Recombinant Mouse MOG Protein, CF Summary
Gly29-Gly153, with a C-terminal 10-His tag
CF stands for Carrier Free (CF). We typically add Bovine Serum Albumin (BSA) as a carrier protein to our recombinant proteins. Adding a carrier protein enhances protein stability, increases shelf-life, and allows the recombinant protein to be stored at a more dilute concentration. The carrier free version does not contain BSA.
In general, we advise purchasing the recombinant protein with BSA for use in cell or tissue culture, or as an ELISA standard. In contrast, the carrier free protein is recommended for applications, in which the presence of BSA could interfere.
|Formulation||Lyophilized from a 0.2 μm filtered solution in PBS.|
|Reconstitution||Reconstitute at 100 μg/mL in PBS.|
|Shipping||The product is shipped at ambient temperature. Upon receipt, store it immediately at the temperature recommended below.|
|Stability & Storage:||Use a manual defrost freezer and avoid repeated freeze-thaw cycles.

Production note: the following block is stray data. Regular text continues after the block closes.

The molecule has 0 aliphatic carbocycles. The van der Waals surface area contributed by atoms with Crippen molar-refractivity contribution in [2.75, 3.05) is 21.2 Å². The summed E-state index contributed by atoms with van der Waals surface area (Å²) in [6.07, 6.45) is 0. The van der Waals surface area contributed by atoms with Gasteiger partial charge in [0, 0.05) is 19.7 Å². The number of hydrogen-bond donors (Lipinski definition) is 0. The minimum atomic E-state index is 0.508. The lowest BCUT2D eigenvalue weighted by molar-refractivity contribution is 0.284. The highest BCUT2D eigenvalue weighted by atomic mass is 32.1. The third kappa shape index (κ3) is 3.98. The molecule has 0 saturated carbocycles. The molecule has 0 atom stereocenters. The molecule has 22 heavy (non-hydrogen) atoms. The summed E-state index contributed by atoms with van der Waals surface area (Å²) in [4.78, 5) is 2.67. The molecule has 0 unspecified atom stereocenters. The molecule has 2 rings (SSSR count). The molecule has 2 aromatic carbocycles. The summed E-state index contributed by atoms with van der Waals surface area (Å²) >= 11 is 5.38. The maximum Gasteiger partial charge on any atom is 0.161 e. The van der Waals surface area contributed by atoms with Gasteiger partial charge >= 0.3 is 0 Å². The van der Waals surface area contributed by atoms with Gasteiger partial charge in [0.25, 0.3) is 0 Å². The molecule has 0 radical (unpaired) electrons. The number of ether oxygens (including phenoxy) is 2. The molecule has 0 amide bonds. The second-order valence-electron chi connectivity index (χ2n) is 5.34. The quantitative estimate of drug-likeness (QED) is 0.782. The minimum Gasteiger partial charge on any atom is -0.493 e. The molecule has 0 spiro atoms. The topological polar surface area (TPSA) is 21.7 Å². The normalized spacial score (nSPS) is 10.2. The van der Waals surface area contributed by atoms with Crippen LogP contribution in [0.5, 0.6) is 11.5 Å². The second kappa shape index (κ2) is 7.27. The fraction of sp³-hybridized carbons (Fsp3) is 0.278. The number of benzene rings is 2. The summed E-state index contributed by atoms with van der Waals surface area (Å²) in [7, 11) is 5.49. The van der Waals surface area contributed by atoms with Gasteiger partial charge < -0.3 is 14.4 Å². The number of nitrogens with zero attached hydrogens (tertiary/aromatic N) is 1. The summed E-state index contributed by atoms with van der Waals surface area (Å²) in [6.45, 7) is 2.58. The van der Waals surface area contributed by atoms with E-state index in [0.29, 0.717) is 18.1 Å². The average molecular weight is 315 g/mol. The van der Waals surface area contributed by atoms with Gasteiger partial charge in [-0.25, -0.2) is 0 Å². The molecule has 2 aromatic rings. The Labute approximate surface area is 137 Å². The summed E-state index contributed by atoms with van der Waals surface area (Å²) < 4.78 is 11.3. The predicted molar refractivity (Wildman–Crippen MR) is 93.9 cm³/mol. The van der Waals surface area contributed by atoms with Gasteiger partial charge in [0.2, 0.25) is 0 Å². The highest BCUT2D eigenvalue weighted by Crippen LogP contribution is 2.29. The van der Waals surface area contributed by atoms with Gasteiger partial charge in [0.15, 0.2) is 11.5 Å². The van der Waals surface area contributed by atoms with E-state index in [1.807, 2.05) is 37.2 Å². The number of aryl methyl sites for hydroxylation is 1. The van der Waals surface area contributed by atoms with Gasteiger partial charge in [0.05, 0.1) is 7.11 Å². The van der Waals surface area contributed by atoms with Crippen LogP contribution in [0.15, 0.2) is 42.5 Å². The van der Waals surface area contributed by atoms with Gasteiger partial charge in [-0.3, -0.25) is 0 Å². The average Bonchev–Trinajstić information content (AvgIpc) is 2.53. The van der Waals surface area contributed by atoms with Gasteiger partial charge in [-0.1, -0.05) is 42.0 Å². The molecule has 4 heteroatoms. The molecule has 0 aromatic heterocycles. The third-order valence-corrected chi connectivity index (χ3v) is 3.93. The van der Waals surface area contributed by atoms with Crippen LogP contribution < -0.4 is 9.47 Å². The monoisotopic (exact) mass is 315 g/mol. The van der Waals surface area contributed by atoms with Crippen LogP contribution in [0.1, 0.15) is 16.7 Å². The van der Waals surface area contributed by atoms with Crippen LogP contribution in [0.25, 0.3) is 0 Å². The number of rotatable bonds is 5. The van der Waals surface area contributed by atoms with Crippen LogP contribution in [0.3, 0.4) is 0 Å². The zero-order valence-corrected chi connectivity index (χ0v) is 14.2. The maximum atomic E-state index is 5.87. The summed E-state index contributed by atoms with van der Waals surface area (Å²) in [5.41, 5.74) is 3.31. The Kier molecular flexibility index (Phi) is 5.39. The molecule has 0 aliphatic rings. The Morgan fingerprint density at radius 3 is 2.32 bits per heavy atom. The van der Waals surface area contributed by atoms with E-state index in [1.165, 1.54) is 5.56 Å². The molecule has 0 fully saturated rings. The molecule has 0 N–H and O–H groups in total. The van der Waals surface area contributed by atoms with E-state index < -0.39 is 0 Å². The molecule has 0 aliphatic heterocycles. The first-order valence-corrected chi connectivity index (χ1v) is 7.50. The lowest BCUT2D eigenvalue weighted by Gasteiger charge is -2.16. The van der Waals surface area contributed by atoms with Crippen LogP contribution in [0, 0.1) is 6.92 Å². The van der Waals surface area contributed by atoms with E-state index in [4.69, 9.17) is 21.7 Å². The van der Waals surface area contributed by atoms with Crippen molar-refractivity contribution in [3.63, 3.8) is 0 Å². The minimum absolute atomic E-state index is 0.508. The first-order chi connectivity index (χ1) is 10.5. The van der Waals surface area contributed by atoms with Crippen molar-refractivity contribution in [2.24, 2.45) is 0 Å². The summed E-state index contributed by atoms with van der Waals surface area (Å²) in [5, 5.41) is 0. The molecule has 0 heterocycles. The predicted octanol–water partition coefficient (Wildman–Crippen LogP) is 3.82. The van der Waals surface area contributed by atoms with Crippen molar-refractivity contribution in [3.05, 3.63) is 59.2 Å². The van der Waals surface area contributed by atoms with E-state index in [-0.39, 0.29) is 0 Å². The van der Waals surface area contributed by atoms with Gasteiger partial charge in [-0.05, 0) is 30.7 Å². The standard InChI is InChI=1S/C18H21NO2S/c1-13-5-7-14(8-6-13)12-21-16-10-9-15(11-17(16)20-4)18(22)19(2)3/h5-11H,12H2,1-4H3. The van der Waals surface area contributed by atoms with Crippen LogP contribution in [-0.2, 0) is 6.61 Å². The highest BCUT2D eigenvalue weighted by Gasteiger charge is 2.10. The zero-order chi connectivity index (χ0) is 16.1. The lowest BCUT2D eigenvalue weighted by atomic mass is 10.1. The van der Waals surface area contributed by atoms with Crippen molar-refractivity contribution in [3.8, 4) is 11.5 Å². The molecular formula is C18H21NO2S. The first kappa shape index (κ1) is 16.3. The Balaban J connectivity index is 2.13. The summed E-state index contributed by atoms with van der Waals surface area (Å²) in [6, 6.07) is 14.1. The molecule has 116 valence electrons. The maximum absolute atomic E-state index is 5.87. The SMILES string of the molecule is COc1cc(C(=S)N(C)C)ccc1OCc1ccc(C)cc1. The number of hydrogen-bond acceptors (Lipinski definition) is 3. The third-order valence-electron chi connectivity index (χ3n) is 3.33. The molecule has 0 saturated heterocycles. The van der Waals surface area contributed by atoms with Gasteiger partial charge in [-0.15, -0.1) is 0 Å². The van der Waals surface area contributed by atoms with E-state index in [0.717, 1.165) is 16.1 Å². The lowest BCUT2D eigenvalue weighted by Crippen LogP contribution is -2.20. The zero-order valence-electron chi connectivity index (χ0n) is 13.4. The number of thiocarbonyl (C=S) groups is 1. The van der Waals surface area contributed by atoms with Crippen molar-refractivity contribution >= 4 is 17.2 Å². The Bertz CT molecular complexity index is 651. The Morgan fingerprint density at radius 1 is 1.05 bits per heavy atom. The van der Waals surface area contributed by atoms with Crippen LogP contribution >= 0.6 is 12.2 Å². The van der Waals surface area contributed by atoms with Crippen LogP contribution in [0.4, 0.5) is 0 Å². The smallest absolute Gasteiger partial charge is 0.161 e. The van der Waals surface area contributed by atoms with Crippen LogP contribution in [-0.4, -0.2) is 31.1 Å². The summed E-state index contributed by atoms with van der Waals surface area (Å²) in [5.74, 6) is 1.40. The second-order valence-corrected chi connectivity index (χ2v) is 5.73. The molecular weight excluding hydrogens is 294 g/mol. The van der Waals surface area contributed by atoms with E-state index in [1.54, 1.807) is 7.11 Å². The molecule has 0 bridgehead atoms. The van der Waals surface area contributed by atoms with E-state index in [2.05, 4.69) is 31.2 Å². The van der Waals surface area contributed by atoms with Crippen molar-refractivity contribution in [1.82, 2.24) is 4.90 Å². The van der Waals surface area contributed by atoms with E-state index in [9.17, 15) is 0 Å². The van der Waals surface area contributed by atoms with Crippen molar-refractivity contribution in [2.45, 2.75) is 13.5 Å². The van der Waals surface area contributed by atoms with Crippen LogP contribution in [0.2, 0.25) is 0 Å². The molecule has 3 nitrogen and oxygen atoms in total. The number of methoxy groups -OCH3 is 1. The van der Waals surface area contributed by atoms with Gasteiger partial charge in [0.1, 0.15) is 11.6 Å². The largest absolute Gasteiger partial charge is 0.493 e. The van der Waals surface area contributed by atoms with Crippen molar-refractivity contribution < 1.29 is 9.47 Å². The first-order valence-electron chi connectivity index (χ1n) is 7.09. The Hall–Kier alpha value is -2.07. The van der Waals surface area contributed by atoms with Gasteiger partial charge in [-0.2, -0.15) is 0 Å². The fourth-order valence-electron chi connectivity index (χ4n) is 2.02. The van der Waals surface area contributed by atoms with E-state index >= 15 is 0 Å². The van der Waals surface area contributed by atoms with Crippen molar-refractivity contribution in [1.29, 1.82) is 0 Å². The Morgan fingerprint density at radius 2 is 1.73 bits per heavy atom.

Myelin oligodendrocyte glycoprotein (MOG) is 28 kDa single-pass transmembrane glycoprotein that is a member of the Ig superfamily (1-4). Mouse MOG is synthesized with a 28 amino acid (aa) signal sequence, a 128 aa extracellular domain (ECD) containing an Ig-like domain, a 21 aa transmembrane domain, and a 69 aa cytosolic fragment featuring a hydrophobic domain that associates with the cytoplasmic face of the plasma membrane. The ECD of mature mouse MOG shares 90% and 95% aa sequence identity with the ECD of human and rat MOG, respectively. Dimerization of MOG occurs via the extracellular Ig-like domain (5-8). MOG is expressed exclusively by oligodendrocytes in the central nervous system (CNS) and is localized to the outer layer of the myelin sheath as well as in the oligodendrocyte plasma membrane (9). MOG expression in the brain can be used as a temporal biomarker for myelin development. MOG is an important antigenic target for autoimmune diseases that mediate demyelination in the CNS (10). In vivo administration of exogenous MOG protein or peptide induces experimental autoimmune encephalomyelitis (EAE) in multiple animal species (11, 12). EAE is used as an animal model for multiple sclerosis and related CNS demyelinating diseases. MOG is thought function as an adhesion molecule as well as a mediator of immune activation in the CNS (2, 9, 13).
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